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Is a course in Mathematical Logic necessary for a well-rounded Mathematical education? I asked a question about taking a Set Theory course before and was advised to do so. However the course offered at my institution this Fall is really in Logic and the Foundations of Mathematics, not Set Theory. The class uses Enderton's Textbook "A Mathematical Introduction to Logic" Second Edition. ISBN-13 = 978-0122384523 [amazon link][1]http://www.amazon.com/Mathematical-Introduction-Logic-Second-Edition/dp/0122384520/ref=cm_cr_pr_product_top

The professor teaching the course advised me to take Logic before Set Theory. He seemed to put a lot of emphasis on Logic as being very important. But again what kind of answer would you expect when you ask a barber if you need a haircut. :) BTW he is a Set Theorist.

What do you guys think? The textbook has mixed reviews, depending on whether the reviewer is a Mathematician or a Computer Scientist. My education is in Mathematics, however I am leaning towards teaching myself programming and will definitely study algorithms and complexity at a certain stage. Would this class help in this endeavor?

Thank you

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    $\begingroup$ Set theory really isn't logic. There are logics where sets aren't prominent at all. Further (and this may be an unpopular thing to say but a semester is a large enough investment to justify saying this) don't bother learning logic from someone who isn't involved in writing logic into software. It's like trying to learn car repairs from someone who has never gotten oil on his hands. I recommend looking from someone who takes logic seriously enough to actually face a compiler. $\endgroup$ – DanielV May 9 '14 at 0:03
  • $\begingroup$ @DanielV: could you please expand on your statement to: learn Logic from someone involved in writing logic into software? $\endgroup$ – Quester May 9 '14 at 0:24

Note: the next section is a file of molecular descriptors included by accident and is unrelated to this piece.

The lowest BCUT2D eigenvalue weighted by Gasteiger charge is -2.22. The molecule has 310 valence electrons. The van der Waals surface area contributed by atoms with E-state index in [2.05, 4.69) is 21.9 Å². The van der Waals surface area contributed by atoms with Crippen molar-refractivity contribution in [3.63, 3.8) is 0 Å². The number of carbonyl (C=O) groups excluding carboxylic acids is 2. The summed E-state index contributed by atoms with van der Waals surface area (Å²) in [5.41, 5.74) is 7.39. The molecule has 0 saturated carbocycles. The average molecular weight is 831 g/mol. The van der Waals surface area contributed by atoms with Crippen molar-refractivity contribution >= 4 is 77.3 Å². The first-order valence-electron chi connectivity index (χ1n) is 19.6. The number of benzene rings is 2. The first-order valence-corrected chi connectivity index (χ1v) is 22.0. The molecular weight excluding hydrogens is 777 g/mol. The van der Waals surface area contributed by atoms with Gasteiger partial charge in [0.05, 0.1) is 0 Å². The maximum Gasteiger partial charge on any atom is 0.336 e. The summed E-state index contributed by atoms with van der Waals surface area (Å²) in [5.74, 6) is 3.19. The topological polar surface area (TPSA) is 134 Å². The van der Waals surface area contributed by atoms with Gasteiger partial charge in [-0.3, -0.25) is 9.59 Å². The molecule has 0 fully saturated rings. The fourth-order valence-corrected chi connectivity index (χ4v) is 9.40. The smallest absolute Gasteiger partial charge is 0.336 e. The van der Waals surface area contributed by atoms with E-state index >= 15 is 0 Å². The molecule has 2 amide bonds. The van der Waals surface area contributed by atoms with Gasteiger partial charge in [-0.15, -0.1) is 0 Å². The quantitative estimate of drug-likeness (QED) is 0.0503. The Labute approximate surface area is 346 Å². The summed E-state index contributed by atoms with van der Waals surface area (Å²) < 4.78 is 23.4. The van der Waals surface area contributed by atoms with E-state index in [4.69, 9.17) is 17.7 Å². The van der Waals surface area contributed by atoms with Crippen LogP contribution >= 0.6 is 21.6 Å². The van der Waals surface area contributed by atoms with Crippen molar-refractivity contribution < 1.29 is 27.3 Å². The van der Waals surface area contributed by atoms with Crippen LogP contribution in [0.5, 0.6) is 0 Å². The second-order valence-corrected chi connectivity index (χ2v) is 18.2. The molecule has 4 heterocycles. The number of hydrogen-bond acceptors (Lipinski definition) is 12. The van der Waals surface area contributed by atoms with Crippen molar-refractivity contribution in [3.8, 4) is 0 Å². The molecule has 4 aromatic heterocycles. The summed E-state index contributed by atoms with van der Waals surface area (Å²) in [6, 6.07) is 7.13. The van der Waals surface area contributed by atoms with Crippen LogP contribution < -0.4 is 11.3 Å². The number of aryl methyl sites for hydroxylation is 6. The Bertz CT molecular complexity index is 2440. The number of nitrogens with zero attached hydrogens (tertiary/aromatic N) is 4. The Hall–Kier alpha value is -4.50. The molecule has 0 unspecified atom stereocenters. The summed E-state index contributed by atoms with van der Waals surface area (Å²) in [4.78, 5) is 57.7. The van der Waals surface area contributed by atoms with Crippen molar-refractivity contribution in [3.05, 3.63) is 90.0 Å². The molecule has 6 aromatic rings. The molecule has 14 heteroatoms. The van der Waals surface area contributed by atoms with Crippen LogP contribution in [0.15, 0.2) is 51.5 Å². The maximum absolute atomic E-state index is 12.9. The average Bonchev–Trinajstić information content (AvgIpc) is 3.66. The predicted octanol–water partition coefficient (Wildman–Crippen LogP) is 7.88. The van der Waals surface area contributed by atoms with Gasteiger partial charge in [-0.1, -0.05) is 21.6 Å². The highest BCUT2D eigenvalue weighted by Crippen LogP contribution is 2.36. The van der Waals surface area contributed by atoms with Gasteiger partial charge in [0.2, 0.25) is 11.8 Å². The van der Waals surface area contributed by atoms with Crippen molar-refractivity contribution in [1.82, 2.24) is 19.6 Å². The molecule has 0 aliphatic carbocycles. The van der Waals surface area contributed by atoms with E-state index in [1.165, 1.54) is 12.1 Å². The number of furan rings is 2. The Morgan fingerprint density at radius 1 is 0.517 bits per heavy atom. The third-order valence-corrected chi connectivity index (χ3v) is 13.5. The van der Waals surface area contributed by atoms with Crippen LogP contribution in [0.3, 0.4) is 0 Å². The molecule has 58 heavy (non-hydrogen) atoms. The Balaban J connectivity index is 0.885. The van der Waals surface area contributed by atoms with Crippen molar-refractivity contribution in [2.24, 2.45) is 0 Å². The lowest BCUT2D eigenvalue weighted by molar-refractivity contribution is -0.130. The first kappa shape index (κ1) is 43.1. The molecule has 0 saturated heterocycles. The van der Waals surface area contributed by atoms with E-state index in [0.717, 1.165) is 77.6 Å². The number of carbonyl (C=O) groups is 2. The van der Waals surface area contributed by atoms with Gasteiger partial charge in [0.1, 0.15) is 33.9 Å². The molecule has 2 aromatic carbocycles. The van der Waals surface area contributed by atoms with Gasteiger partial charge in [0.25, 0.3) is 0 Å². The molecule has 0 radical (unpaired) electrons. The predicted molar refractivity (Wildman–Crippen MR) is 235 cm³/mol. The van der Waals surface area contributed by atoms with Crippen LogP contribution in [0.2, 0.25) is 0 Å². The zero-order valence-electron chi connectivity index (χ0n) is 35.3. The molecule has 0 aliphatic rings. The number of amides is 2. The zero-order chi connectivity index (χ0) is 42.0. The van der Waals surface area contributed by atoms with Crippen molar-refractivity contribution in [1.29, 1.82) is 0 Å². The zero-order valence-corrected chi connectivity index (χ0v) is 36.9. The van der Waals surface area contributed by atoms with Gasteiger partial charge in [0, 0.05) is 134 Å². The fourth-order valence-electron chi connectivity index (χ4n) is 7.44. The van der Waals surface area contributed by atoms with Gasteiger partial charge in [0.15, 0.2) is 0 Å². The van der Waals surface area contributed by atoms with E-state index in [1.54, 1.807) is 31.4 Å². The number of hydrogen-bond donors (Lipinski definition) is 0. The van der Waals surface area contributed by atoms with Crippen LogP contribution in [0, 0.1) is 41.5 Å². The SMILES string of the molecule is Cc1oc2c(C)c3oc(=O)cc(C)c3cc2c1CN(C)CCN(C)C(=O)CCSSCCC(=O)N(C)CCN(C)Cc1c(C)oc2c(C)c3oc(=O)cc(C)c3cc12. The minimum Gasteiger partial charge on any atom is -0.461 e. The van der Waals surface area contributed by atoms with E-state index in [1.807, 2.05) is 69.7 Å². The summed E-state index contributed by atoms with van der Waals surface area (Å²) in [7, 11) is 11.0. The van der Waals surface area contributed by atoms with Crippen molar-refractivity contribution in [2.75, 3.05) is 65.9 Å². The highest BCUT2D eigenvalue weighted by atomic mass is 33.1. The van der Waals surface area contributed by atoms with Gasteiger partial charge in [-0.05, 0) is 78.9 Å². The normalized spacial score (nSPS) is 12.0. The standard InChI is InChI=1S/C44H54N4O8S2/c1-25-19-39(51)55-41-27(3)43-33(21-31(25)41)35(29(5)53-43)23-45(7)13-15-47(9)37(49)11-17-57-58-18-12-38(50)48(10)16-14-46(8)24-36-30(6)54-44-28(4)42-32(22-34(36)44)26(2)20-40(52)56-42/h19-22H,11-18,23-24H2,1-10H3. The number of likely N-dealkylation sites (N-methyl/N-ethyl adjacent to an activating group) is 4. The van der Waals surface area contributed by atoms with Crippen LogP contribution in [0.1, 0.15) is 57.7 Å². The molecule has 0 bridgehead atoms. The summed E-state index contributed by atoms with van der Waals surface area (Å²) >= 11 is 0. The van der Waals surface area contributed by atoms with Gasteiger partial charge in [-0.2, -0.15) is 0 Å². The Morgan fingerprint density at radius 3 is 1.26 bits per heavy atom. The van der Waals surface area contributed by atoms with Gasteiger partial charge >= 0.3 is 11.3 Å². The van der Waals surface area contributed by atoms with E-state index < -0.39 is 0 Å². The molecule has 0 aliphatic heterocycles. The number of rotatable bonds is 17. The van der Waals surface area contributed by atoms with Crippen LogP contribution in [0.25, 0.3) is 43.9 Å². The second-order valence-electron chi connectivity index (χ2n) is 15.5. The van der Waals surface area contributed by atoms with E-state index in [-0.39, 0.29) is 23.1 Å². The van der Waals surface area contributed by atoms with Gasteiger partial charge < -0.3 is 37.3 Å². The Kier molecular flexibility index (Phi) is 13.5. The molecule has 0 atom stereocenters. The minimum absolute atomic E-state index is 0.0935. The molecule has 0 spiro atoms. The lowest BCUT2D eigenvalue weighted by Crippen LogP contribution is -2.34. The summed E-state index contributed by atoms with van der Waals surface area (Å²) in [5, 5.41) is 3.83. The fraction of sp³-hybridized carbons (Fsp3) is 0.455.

• $\begingroup$ "I recommend looking for someone who takes logic seriously enough to actually face a compiler" if you want to know that every well-formed formula has the same number of left and right parenthesis!!! $\endgroup$ – William May 9 '14 at 3:54
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    $\begingroup$ @DanielV Logic has a long history which predates compilers. Your last suggestion implies that logicians like Frege, Russell, Lukasiewicz, Skolem, Kleene, Tarski, Whitehead, Curry, Schonfinkel, and Heyting would make poor teachers. I see that you said this " There is no excuse for anyone living after 1990 to study logic without putting their ideas into software." in your profile. How would you put a proof like the one here math.stackexchange.com/questions/516912/… into software? $\endgroup$ – Doug Spoonwood May 9 '14 at 4:37
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    $\begingroup$ @DanielV - Putting aside your odd partiality to programming, calling category theory "a very foundational version of set theory" is somewhere between a gross misrepresentation and outright wrong. (What does "very foundational" even mean?) $\endgroup$ – Malice Vidrine May 9 '14 at 22:03
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You might find it helpful to look at the opening chapters of the Teach Yourself Logic study guide which you can download here http://www.logicmatters.net/tyl/ These include a map of how various bits of the classic math. logic curriculum fit together. And yes, the content covered in Enderton's book is absolutely basic, whatever you later want to explore in the broad field of math. logic traditionally conceived (including set theory, computability theory, or other areas).

That doesn't quite answer your question whether a logic course is necessary for a rounded mathematical education more generally. There are plenty of working mathematicians who know next to zero logic, set theory etc. apart from how to use a bit of symbolism. But logic is intrinsically fascinating, foundational, and fun, so I'd say give it a go!

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